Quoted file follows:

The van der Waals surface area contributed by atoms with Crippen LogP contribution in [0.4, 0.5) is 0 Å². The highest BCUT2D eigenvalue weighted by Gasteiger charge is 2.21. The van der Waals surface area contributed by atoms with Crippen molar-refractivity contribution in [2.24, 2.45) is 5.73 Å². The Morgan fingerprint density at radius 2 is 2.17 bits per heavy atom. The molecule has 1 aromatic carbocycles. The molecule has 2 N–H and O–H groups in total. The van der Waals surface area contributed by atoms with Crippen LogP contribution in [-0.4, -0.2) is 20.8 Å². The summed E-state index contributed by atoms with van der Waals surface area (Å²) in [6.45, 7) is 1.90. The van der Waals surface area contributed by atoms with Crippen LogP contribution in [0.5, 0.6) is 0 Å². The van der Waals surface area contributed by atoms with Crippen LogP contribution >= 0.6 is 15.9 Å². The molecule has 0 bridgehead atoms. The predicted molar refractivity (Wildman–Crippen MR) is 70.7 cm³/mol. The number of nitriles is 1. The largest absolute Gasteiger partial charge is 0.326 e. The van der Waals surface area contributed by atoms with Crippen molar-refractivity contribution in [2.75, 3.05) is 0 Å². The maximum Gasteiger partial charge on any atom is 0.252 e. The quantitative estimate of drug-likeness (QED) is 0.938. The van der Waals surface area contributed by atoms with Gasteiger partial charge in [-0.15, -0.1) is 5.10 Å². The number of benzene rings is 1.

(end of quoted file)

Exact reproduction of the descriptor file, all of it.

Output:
The van der Waals surface area contributed by atoms with Crippen LogP contribution in [0.4, 0.5) is 0 Å². The highest BCUT2D eigenvalue weighted by Gasteiger charge is 2.21. The van der Waals surface area contributed by atoms with Crippen molar-refractivity contribution in [2.24, 2.45) is 5.73 Å². The Morgan fingerprint density at radius 2 is 2.17 bits per heavy atom. The molecule has 1 aromatic carbocycles. The molecule has 2 N–H and O–H groups in total. The van der Waals surface area contributed by atoms with Crippen LogP contribution in [-0.4, -0.2) is 20.8 Å². The summed E-state index contributed by atoms with van der Waals surface area (Å²) in [6.45, 7) is 1.90. The van der Waals surface area contributed by atoms with Crippen LogP contribution in [0.5, 0.6) is 0 Å². The van der Waals surface area contributed by atoms with Crippen LogP contribution >= 0.6 is 15.9 Å². The molecule has 0 bridgehead atoms. The predicted molar refractivity (Wildman–Crippen MR) is 70.7 cm³/mol. The number of nitriles is 1. The largest absolute Gasteiger partial charge is 0.326 e. The van der Waals surface area contributed by atoms with Crippen molar-refractivity contribution in [2.75, 3.05) is 0 Å². The maximum Gasteiger partial charge on any atom is 0.252 e. The quantitative estimate of drug-likeness (QED) is 0.938. The van der Waals surface area contributed by atoms with Gasteiger partial charge in [-0.15, -0.1) is 5.10 Å². The number of benzene rings is 1.